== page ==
A) Unfortunately, I’m not at liberty to be very specific, but there was a case involving a soldier who lost his life in Vietnam that tormented me for quite a while. He was born overseas to foreign parents, and his mother brought him to America, where she cycled through a number of locations and marriages. After he died, she returned to her home country. In the course of my research, I also discovered a previously unknown child of the soldier’s. I came up short the first time, but for whatever reasons, the case was given back to me, and I was able to resolve it. Perhaps because my father served in Vietnam, that one really had a hold of me until I got that second chance.Q) What was it about tracking genealogy that first captivated you?
A) Back when I was in a youngster in school, we were instructed to go home one day and ask our parents where our surnames were from. When we went back the next day, we had to put our names on slips of paper in our countries of origin, and I – slightly misinformed, as I would later learn – had the whole of the then-Soviet Union to myself. Having grown up in a military family and in several countries, I had spent my life in a multi-cultural environment and didn’t realize until that moment what I strange name I had. That’s what sparked my curiosity and once I took my first steps, it became my own personal history mystery, so I quickly became addicted to the thrill of the hunt!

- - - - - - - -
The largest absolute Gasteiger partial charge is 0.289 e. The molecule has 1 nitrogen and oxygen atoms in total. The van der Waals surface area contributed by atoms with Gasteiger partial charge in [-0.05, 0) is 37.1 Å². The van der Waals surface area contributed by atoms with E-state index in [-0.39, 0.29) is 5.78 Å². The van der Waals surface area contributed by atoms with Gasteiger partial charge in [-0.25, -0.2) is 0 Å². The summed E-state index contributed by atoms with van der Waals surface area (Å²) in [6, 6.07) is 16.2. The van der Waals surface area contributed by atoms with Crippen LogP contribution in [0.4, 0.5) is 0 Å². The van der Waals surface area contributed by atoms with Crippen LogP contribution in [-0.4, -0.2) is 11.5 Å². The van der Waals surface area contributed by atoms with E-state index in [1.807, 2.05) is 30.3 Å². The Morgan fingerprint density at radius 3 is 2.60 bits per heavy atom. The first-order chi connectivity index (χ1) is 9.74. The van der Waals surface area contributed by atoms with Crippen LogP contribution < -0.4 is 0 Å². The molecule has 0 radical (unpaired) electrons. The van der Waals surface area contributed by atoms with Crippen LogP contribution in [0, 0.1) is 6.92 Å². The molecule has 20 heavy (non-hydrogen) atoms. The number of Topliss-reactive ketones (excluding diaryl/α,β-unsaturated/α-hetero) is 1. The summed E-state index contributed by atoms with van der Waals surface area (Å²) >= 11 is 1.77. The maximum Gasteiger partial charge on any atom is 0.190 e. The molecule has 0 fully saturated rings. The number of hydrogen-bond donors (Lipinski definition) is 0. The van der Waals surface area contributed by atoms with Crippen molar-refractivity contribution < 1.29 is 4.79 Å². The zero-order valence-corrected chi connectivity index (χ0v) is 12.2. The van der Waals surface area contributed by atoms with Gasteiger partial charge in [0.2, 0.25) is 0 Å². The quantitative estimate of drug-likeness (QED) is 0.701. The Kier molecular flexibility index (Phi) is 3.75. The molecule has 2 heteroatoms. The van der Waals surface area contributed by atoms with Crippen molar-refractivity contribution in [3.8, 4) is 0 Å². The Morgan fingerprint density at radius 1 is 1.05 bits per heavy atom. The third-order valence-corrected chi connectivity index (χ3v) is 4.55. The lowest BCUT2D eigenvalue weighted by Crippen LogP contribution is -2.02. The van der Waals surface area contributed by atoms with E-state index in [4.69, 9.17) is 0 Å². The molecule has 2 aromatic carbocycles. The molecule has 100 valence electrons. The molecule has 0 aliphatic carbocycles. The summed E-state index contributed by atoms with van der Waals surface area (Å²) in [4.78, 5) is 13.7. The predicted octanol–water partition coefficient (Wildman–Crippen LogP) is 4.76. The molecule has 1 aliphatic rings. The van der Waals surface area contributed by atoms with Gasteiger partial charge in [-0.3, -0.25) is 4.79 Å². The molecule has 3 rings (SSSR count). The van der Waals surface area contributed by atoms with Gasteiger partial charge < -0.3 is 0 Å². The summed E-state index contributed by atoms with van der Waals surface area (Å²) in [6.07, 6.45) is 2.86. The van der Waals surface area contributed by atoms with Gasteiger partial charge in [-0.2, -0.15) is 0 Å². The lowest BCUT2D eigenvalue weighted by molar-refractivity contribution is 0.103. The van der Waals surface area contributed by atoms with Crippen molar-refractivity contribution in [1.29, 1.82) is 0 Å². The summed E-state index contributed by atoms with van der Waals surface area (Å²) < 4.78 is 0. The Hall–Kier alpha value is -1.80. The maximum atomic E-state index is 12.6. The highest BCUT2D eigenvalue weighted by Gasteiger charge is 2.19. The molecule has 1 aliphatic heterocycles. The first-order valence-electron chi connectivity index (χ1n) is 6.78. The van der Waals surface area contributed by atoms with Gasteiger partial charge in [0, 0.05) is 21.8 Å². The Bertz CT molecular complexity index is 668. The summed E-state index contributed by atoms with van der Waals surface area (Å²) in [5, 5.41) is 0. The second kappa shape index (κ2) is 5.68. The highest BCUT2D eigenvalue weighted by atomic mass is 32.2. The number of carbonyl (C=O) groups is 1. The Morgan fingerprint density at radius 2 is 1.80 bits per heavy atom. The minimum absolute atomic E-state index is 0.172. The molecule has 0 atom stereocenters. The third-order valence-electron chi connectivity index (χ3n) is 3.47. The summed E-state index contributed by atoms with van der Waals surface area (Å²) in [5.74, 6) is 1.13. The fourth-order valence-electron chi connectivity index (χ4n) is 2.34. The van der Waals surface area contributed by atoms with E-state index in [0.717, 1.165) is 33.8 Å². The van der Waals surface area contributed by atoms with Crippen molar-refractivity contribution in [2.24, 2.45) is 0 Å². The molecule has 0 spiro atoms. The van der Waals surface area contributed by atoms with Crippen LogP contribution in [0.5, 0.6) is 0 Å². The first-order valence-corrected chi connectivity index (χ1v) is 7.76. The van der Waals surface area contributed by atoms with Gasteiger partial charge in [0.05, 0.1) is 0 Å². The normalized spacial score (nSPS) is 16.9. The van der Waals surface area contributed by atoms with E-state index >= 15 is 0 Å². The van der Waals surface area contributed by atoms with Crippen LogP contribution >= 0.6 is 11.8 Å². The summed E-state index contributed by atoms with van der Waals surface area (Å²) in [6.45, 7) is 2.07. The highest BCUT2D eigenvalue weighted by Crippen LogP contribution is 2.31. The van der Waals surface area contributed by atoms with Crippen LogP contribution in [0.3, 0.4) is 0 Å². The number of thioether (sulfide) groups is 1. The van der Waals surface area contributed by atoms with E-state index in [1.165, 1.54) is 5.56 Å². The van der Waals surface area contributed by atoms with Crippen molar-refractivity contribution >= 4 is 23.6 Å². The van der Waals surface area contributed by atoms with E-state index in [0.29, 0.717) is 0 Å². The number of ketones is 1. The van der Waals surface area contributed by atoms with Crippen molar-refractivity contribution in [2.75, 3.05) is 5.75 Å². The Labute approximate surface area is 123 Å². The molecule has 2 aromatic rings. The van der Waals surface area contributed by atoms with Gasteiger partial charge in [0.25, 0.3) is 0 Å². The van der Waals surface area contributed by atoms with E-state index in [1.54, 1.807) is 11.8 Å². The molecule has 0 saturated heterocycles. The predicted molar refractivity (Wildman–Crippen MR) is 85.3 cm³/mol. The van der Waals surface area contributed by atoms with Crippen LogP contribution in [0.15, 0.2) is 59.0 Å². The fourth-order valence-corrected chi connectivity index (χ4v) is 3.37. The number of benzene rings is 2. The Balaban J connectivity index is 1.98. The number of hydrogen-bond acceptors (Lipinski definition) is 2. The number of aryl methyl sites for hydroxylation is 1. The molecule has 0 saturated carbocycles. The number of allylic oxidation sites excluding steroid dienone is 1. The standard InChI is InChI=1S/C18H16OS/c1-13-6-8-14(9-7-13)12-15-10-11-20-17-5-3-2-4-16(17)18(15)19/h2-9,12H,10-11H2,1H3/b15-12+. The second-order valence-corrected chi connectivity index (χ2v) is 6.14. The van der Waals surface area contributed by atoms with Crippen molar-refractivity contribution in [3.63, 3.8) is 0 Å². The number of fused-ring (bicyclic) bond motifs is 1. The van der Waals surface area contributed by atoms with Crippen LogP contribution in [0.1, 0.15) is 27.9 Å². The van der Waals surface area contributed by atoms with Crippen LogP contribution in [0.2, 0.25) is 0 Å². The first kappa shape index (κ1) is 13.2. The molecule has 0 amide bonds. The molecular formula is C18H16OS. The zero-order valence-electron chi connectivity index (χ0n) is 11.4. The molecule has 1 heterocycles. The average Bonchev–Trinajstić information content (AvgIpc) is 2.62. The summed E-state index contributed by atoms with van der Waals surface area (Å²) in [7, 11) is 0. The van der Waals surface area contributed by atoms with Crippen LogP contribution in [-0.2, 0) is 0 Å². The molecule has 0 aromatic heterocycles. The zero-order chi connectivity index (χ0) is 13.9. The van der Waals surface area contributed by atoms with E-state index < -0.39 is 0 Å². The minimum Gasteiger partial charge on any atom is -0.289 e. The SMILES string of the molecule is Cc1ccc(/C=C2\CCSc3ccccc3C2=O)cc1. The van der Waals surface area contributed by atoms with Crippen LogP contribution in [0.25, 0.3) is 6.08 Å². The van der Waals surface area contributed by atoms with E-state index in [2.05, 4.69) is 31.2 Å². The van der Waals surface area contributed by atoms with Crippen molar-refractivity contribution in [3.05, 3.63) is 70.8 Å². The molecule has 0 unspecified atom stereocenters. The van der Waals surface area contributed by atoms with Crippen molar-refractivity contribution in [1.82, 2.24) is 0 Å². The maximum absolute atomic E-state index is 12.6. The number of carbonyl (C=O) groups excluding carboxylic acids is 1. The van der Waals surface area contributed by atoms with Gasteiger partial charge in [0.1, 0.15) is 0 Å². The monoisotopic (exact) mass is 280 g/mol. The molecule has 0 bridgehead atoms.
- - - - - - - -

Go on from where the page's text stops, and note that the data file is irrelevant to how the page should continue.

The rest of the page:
Q) Any parting comments for your readers?
A) Talk to your elders – and I mean soon. I’ve written whole books on how to research your roots, so could bombard you with tactics, websites and resources, but the one regret I hear over and over again is some version of, “I wish I had asked him when he was still alive.” Older relatives are living libraries and have so much to share. The databases and records will be there waiting for you. Talk to Grandma first! You’ll be glad you did.DA Kentner is an author and journalist. www.kevad.net